Consolidated monitoring provides the visibility necessary to enable the assurance system to provide more value add, while it can still achieve segmentation of operations through Role-Based Access Control (RBAC) and flexible and configurable filtering capabilities.

Reducing Mean Time to Repair

In high pressure Network Operations Center (NOC) environments, operators handle various types of faults, isolate the issues, troubleshoot the problems, or escalate the problem to experts. To reduce the end-customer impact, it is very important to continuously improve the Mean Time to Repair (MTTR). In traditional systems, general guidance for MTTR is less than 30 minutes from problem detection to problem resolution. For the cloud system, there is no generally accepted criteria, but expectations are that it will perform at least no worse than traditional systems.

Figure 2-2 Reducing Mean Time to Repair

The VMDC system consists of multiple technologies and components such as compute, storage, network and network services components. The VMDC system is integrated to leverage these multiple technologies to create a platform for SPs and Enterprises to offer cloud services. Due to the interdependencies of the components in the VMDC system, the issues in components impacts the services offered by the dependent components. Usage of a larger number of components and technologies necessary to deliver the service brings the challenge of identifying the root cause and normalizing and correlating the faults that are generated by each of the individual components.

Scale plays a key role in creating the need for specific notifications about system failures and a reduced set of faults on the NOC operator dashboard. For example, due to the large size of the VMDC system that serves multiple end-customers, the assurance system can potentially generate thousands of events/faults on the NOC dashboard. If the NOC operator has to look at every fault generated by each domain manager, then the NOC operator may become overwhelmed. This may result in a time-consuming task for the NOC operator, who has to review hundreds of events/faults in order to identify the actionable events and then escalate those to the experts. This will result in higher mean-time-to-investigate/identify, and hence longer MTTR. This all equates to longer downtimes and unsatisfied end customers.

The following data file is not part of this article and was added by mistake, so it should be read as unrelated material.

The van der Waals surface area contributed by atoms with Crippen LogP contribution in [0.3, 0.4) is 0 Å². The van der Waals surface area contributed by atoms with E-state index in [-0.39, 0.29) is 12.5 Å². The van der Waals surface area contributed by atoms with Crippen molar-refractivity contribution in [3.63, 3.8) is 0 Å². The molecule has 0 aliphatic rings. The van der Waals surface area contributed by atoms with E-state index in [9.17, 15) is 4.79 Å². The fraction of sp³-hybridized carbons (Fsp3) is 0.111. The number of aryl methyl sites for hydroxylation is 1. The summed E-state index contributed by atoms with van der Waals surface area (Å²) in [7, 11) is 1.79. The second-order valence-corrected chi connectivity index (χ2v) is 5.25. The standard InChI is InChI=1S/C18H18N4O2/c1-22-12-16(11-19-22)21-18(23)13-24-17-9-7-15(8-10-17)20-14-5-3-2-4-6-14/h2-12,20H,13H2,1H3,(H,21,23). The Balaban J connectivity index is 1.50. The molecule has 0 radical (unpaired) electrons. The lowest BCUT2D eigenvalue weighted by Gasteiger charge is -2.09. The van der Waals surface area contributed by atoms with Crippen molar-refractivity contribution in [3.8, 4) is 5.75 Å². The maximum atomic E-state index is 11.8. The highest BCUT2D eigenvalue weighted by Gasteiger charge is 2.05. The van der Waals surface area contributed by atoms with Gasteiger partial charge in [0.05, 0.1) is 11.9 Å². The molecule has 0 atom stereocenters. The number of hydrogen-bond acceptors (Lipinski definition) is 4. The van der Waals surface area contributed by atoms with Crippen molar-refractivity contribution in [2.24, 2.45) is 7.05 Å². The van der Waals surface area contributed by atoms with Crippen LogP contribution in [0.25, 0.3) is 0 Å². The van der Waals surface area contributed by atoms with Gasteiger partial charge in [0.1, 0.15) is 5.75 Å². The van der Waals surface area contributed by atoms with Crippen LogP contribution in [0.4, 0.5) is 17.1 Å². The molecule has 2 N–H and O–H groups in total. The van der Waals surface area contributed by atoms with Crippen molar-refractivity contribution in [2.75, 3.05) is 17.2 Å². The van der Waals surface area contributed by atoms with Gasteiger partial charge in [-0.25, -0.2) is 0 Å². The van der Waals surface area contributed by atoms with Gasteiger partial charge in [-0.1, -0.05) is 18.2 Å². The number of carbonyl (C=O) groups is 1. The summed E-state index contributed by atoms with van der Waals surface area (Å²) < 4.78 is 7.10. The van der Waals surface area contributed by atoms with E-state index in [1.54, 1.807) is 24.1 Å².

To reduce the MTTR, it is very important that the NOC operators receive specific notifications identifying the root cause of a failure. To achieve this, CLSA-VMDC provides fault processing capabilities across components and domain managers and improves the correlation within the components and domains. CLSA-VMDC refers to RCA that spans across multiple domains as X-domain RCA.

Northbound OSS and BSS Integration

Almost every SP and many large Enterprises have existing Operations Support Systems (OSS)/Business Support Systems (BSS) deployed and operational (e.g., ticketing systems, Manager-of-Managers (MoM) systems, problem and incident management systems, etc.). The SP staff and processes are generally aligned with the existing OSS/BSS workflows. VMDC is a new solution for SPs, however, SPs expect VMDC assurance solution to integrate with the existing OSS/BSS.

The individual VMDC system components do offer interfaces to integrate with the OSS systems via SNMP traps, syslogs, and emails. However, since each device and domain manager is an independent application, the integration interfaces are not consistent, and the number of integration points would be large (on order of dozens of interfaces for VMDC system). Although the assurance domain manager integration northbound with the SP OSS is a one-time task, it needs on-going maintenance due to:

Need for on-going fine-tuning

Changes in the underlying system and interfaces (e.g., API changes on southbound devices and domain managers)

Deployment of additional instances of domain managers

Addition of new components and domain managers in future service assurance enhancements

To ease the integration of the VMDC system in existing OSS/BSS systems, and thus SP adoption of the VMDC system, the number of integration points between VMDC and the SP's OSS/BSS needs to be reduced. The SP needs to be shielded from all maintenance and changes in the underlying VMDC system and interfaces unless the change is introducing significant new functionality to the SP. This can be achieved by providing single normalized interfaces from CLSA-VMDC.